Alex Ovechkin has defied everything logical about aging curves for about half a decade.
Typically, once players reach the age of 30, their goal-scoring begins to decrease. And once they reach the age of 35, it's not so much of a decrease as it is a straight freefall.
Ovechkin, after a 33-goal season in 2016-17 in his age 31 season, put up 49 and 51 goals in back-to-back seasons. He had 48 goals in 68 games in the 2019-20 season, before it was stopped due to COVID-19.
Now, at 730 career goals, he’s out to break Wayne Gretzky’s all-time mark of 894 goals. If he’s to do that, he’ll need to score an average of 33 goals per year over his five year contract. Which would require him to continue defying aging curves for another half decade.
“I think it’s going to take a lot of work on his part,” general manager Brian MacLellan said. “I think as you get older, the harder you have to work to maintain your conditioning. We’ve seen athletes in the past that’ve played until they’re 40 and there’s probably a couple guys that are doing it now. Conditioning plays a big part in it, in how you get through the year."
Related: What Ovechkin's contract means for the Gretzky chase
Ovechkin has technically slowed down a bit since the run-and-gun days of Bruce Boudreau and Co., but not by a ton.
For a three year stretch from 2007-2010, he averaged 0.79, 0.71 and 0.69 goals per game. In the three years from 2017-2020, he averaged 0.60, 0.63 and 0.71 goals per game. With 410 regular season games left in Ovechkin’s career and 165 goals to go for Gretzky, he needs (at this moment) 0.40 goals per game for the rest of his career. That will fluctuate as he plays more games and scores goals at a better or worse pace.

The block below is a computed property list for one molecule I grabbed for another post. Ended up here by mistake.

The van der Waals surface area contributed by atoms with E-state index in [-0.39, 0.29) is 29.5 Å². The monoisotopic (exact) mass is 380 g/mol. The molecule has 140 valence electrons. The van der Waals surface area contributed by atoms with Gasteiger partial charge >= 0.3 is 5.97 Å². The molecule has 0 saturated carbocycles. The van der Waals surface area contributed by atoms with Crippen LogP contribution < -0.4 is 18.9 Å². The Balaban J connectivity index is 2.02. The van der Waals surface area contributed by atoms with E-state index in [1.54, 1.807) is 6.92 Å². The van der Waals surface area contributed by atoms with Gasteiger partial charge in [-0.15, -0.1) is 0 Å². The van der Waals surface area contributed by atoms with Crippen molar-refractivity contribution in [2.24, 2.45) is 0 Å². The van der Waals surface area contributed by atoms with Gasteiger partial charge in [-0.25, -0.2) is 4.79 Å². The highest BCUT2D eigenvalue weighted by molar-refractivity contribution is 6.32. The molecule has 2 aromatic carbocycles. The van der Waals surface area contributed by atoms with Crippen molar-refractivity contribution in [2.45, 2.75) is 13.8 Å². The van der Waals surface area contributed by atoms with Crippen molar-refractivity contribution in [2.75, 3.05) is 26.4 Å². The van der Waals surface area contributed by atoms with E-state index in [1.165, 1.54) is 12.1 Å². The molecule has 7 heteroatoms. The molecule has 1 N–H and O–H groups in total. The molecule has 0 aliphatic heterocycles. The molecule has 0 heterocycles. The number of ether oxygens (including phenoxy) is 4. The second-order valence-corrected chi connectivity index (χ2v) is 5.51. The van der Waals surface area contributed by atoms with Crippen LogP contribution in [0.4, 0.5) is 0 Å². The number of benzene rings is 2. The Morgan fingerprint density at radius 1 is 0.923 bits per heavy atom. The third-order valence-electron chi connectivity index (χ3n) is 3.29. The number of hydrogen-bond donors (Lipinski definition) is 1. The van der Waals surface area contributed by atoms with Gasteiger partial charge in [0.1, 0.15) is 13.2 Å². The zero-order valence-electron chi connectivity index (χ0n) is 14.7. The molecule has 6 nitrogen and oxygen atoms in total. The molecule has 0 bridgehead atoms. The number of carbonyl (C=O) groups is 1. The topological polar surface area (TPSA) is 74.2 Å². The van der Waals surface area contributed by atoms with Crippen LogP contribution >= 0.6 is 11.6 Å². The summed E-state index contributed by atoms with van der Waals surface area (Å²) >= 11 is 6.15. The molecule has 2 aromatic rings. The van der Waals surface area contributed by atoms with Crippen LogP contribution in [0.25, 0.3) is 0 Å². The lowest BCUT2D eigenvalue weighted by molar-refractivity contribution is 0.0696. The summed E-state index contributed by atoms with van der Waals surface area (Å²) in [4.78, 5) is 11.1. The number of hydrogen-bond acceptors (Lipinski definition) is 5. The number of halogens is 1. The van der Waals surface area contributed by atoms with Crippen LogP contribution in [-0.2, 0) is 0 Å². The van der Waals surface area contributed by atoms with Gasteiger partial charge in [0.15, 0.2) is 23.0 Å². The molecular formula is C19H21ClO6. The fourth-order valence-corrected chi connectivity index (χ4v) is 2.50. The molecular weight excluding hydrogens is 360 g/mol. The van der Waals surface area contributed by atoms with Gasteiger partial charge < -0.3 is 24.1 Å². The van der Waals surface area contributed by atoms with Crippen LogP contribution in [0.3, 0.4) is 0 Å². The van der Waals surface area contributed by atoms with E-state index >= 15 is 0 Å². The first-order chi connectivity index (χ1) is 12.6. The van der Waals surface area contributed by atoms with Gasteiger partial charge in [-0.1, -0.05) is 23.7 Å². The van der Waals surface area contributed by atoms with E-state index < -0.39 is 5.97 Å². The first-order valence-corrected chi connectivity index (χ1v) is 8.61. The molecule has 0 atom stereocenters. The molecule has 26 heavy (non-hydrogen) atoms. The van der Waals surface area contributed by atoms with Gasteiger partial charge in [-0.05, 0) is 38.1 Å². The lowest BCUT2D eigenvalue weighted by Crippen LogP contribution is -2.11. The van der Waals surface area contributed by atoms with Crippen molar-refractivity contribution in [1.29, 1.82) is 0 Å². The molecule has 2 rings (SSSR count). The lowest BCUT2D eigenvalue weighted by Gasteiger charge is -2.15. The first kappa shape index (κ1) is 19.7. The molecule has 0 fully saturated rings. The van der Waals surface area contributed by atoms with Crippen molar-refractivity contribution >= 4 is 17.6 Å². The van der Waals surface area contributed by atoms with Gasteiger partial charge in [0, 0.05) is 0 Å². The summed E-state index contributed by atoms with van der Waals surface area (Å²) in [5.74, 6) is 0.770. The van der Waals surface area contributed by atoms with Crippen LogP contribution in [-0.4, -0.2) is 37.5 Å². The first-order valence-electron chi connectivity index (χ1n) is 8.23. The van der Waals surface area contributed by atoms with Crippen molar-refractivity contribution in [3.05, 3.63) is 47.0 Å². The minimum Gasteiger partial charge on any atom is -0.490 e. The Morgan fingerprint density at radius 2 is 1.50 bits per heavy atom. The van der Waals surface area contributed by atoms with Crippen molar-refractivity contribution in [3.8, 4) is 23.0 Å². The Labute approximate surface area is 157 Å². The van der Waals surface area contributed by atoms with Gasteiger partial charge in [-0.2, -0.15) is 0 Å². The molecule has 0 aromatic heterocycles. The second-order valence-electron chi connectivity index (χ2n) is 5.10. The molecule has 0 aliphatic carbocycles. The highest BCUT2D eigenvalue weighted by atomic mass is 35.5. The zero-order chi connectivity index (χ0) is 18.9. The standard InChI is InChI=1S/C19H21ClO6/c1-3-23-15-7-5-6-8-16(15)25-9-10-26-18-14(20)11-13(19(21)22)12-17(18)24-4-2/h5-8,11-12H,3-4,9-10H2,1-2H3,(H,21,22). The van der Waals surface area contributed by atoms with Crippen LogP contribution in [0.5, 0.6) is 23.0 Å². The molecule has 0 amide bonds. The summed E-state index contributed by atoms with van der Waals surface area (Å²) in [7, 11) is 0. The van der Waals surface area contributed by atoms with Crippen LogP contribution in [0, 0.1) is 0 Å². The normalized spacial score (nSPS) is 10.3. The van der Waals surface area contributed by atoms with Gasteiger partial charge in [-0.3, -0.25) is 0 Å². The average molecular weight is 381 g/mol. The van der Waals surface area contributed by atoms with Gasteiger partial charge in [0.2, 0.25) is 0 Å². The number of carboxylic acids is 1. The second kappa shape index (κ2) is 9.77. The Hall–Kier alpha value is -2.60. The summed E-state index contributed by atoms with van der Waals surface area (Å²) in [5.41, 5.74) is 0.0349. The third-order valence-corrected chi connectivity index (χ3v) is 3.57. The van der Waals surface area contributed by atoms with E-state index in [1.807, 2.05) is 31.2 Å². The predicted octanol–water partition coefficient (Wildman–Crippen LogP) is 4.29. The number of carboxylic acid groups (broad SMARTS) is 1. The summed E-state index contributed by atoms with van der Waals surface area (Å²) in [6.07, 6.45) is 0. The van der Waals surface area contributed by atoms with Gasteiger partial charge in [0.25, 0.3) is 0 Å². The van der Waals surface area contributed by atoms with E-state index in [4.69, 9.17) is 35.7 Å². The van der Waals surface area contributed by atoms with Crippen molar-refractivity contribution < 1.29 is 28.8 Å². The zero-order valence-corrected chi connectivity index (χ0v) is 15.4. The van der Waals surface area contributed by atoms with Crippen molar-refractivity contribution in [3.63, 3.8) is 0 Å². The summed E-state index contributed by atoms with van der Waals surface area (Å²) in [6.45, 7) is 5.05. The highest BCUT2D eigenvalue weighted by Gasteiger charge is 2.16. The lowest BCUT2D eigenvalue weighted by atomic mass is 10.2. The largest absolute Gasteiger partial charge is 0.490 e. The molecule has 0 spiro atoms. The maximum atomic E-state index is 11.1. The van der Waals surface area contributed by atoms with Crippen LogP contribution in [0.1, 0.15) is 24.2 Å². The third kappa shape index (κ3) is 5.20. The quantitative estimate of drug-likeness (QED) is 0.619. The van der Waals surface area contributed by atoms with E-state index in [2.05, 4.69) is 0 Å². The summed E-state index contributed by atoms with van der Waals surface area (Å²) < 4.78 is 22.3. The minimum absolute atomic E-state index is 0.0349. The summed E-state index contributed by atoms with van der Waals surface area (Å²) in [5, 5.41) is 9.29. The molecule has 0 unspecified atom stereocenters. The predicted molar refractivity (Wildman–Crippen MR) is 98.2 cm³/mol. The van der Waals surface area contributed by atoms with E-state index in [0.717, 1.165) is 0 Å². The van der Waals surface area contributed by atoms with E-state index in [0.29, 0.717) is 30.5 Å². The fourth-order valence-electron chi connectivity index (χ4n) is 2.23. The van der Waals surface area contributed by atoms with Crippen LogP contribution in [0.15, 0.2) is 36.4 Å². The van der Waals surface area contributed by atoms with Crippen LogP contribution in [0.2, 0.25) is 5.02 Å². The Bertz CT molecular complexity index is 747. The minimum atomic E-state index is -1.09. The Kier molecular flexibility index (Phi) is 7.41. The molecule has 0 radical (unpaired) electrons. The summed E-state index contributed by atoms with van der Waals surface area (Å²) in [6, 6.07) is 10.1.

MacLellan said he’s hopeful that the Capitals can put a good team around Ovechkin and keep the powerplay up to a strong level, which will give the captain more opportunities to pump pucks into the net from his signature spot.
Still, the aging curve is lurking in the shadows for the generation’s best goal-scorer. Eventually, he’ll slow down from his torrid pace. It’s not a matter of if, it’s a matter of when.
At least, you’d think.
“I think it’s important that he’s on a good team, that it’s not all on him to score goals, that he’s getting a lot of help, that we have a good powerplay,” MacLellan said. “I think that’s a key. We need to have a good team for him to accomplish his individual goals. And I think trying to balance out those goals with winning a championship, I think we can do both at that 9.5 and a five-year term.”